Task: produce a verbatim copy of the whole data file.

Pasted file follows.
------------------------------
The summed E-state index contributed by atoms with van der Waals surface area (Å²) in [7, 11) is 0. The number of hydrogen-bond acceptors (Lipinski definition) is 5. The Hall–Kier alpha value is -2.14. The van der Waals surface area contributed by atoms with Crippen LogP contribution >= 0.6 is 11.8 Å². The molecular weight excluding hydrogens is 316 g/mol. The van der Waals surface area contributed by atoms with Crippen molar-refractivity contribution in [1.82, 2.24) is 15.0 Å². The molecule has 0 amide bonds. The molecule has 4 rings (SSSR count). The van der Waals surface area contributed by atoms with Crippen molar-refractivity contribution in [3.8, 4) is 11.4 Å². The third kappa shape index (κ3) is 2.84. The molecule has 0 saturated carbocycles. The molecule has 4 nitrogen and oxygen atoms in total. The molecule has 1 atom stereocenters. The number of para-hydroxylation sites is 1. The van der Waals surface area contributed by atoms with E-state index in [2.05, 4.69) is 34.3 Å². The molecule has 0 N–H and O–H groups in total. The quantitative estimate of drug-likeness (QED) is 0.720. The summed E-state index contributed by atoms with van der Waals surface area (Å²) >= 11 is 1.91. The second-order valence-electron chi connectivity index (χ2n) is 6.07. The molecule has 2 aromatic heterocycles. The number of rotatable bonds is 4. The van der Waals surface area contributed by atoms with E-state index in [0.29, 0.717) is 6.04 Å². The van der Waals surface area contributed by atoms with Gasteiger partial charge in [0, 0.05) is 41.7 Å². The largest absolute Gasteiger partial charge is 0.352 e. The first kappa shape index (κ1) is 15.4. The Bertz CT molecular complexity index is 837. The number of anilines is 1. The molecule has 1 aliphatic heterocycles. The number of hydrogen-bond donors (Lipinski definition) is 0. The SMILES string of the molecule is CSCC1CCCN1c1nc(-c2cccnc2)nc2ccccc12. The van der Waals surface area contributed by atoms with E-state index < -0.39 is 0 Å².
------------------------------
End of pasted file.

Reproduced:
The summed E-state index contributed by atoms with van der Waals surface area (Å²) in [7, 11) is 0. The number of hydrogen-bond acceptors (Lipinski definition) is 5. The Hall–Kier alpha value is -2.14. The van der Waals surface area contributed by atoms with Crippen LogP contribution >= 0.6 is 11.8 Å². The molecular weight excluding hydrogens is 316 g/mol. The van der Waals surface area contributed by atoms with Crippen molar-refractivity contribution in [1.82, 2.24) is 15.0 Å². The molecule has 0 amide bonds. The molecule has 4 rings (SSSR count). The van der Waals surface area contributed by atoms with Crippen molar-refractivity contribution in [3.8, 4) is 11.4 Å². The third kappa shape index (κ3) is 2.84. The molecule has 0 saturated carbocycles. The molecule has 4 nitrogen and oxygen atoms in total. The molecule has 1 atom stereocenters. The number of para-hydroxylation sites is 1. The van der Waals surface area contributed by atoms with E-state index in [2.05, 4.69) is 34.3 Å². The molecule has 0 N–H and O–H groups in total. The quantitative estimate of drug-likeness (QED) is 0.720. The summed E-state index contributed by atoms with van der Waals surface area (Å²) >= 11 is 1.91. The second-order valence-electron chi connectivity index (χ2n) is 6.07. The molecule has 2 aromatic heterocycles. The number of rotatable bonds is 4. The van der Waals surface area contributed by atoms with E-state index in [0.29, 0.717) is 6.04 Å². The van der Waals surface area contributed by atoms with Gasteiger partial charge in [0, 0.05) is 41.7 Å². The largest absolute Gasteiger partial charge is 0.352 e. The first kappa shape index (κ1) is 15.4. The Bertz CT molecular complexity index is 837. The number of anilines is 1. The molecule has 1 aliphatic heterocycles. The number of hydrogen-bond donors (Lipinski definition) is 0. The SMILES string of the molecule is CSCC1CCCN1c1nc(-c2cccnc2)nc2ccccc12. The van der Waals surface area contributed by atoms with E-state index < -0.39 is 0 Å².